Kismet Inn has quite a lot of character. Trish, the owner of Kismet Inn is very kind, and unique in her own right. She has plenty of stories and could go on talking for minutes on end when you just intended to ask a simple question. Three black labs guard the property. Of course, I think they are so adorable! However, the father copulated with his daughter and they had puppies. Neways.....Trish reminded me so much of my Aunt Dolores.

Also staying the night were two siblings from the U.S., Susan and Eric. They were traveling through Central America and planning on diving in Honduras. It's a common thread among travelers.

Tanya, Bethany and I borrowed the three bikes from the inn to tour the area. These were pretty beat up bikes - Tanya's chain kept falling off every 2 minutes. My bike worked the best, but was equipped with 2 goofy baskets. The roads were all made of dirt with ditches and speed bumps every so often. (In Placencia it's dirt and sand.) Dogs roamed around (unlike in Placencia). A naked boy stood outside his home prepared for a bath. Like Caye Caulker, there are 3 main parallel roads in town. We biked quite a ways and momentarily stopped by the only school in town. It's relatively new, and set back off the road. On the corner there is a dilapidated latrine, but I'm unsure whether it's still used. Across the street is the garbage dump.

I think Hopkins is a sweet town of low-income families. The rustic way of living gives it character. Even though it aims to draw tourists, there aren't many during the low season. That caused us a problem when we tried figuring out how to get a tour for Mayflower Bocawina National Park and had trouble finding transportation.

Mon 17th Nov 2008
Since Kismet Inn is right on the beach, I woke up at 5:15am to watch sunrise. Yet again, it was cloudy. However, all was not lost. The labs entertained me while I took photographs. Then the smallest one accompanied me on a walk north along the beach. I love hearing the sound of water lapping onto the shore! After the morning walk, I went swimming in the sea. The water was warm and the sand was really mushy. It took a long walk to get out past the shallow water. I attempted snorkeling, but the water was too murky. Still, I enjoyed feeling the fish nibble on my legs. After the swim, I washed off in the outdoor shower. Not many people can say they caught a toad while taking a shower, and I'm glad I have the privilege. He was plump and slow to hop away. Yet once I took hold of him, he struggled to free himself. I gave the little guy quite a scare, and didn't mean too, but was so curious and excited to hold him! After some photos, I brought him to my roommates who were still in bed. Needless to say, they were not as fascinated by him as I was...I guess I haven't changed much from when I was younger and curiously chased after my dad's friend's cats. Animals probably think I'm the devil. But I but the toad back where I found him.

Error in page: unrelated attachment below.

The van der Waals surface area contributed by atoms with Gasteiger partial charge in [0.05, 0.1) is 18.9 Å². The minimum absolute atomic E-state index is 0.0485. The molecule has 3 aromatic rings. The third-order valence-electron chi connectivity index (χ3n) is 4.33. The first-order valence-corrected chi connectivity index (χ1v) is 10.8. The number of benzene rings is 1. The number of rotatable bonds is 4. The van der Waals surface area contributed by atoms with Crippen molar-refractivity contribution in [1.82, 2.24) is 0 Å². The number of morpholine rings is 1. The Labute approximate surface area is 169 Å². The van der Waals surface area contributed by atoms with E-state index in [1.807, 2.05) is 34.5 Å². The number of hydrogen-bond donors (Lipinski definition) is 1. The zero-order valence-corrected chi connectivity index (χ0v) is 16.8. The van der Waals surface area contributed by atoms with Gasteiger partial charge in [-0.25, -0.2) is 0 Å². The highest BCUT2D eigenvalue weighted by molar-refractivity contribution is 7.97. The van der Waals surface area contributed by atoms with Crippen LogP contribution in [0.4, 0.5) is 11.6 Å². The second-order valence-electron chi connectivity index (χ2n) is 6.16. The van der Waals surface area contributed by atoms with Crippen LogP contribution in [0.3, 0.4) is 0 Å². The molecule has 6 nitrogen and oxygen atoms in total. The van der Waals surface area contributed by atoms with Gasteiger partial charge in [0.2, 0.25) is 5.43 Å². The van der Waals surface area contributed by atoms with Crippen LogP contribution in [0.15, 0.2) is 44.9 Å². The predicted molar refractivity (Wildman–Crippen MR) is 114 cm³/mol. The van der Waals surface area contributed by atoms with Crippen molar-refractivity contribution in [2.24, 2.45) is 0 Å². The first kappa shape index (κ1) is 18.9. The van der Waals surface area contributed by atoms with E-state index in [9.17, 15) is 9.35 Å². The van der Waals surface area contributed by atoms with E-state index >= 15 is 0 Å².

At that time, my roommates were still relaxing in bed, so I biked around with my camera. I was just in time to see all the kiddies on their way to school. The school is painted yellow and brown and those are the same colors as the girls uniforms. The boys wear pale yellow shirts and khakis. Of course, they're so adorable! Like in San Ignacio, handfuls of them stop to buy candy for breakfast.